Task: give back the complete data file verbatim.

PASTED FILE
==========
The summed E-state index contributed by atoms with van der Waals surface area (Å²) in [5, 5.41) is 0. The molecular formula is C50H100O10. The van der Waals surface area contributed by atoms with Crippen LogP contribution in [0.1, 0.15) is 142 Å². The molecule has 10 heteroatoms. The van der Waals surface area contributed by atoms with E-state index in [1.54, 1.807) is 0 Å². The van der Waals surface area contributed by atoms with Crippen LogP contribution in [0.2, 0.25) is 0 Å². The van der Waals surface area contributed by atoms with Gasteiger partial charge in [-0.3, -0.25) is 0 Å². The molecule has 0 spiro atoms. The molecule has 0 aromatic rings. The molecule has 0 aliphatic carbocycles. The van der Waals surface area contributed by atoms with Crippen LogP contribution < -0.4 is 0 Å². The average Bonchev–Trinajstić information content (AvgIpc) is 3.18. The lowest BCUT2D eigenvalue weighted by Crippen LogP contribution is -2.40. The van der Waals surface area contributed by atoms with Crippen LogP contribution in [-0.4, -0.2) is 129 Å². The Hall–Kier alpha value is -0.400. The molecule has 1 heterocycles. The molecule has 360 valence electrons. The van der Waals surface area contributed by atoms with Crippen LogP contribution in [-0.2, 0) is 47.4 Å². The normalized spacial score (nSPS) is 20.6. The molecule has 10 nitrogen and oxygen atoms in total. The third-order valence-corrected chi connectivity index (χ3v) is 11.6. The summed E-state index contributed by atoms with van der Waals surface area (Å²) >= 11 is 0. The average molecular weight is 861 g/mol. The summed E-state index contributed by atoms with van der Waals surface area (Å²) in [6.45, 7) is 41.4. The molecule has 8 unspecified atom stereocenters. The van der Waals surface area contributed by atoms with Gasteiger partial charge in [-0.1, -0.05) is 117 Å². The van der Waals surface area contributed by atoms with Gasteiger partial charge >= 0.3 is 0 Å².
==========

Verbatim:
The summed E-state index contributed by atoms with van der Waals surface area (Å²) in [5, 5.41) is 0. The molecular formula is C50H100O10. The van der Waals surface area contributed by atoms with Crippen LogP contribution in [0.1, 0.15) is 142 Å². The molecule has 10 heteroatoms. The van der Waals surface area contributed by atoms with E-state index in [1.54, 1.807) is 0 Å². The van der Waals surface area contributed by atoms with Crippen LogP contribution in [0.2, 0.25) is 0 Å². The van der Waals surface area contributed by atoms with Gasteiger partial charge in [-0.3, -0.25) is 0 Å². The molecule has 0 spiro atoms. The molecule has 0 aromatic rings. The molecule has 0 aliphatic carbocycles. The van der Waals surface area contributed by atoms with Crippen LogP contribution < -0.4 is 0 Å². The average Bonchev–Trinajstić information content (AvgIpc) is 3.18. The lowest BCUT2D eigenvalue weighted by Crippen LogP contribution is -2.40. The van der Waals surface area contributed by atoms with Crippen LogP contribution in [-0.4, -0.2) is 129 Å². The Hall–Kier alpha value is -0.400. The molecule has 1 heterocycles. The molecule has 360 valence electrons. The van der Waals surface area contributed by atoms with Crippen LogP contribution in [-0.2, 0) is 47.4 Å². The normalized spacial score (nSPS) is 20.6. The molecule has 10 nitrogen and oxygen atoms in total. The third-order valence-corrected chi connectivity index (χ3v) is 11.6. The summed E-state index contributed by atoms with van der Waals surface area (Å²) >= 11 is 0. The average molecular weight is 861 g/mol. The summed E-state index contributed by atoms with van der Waals surface area (Å²) in [6.45, 7) is 41.4. The molecule has 8 unspecified atom stereocenters. The van der Waals surface area contributed by atoms with Gasteiger partial charge in [-0.1, -0.05) is 117 Å². The van der Waals surface area contributed by atoms with Gasteiger partial charge >= 0.3 is 0 Å².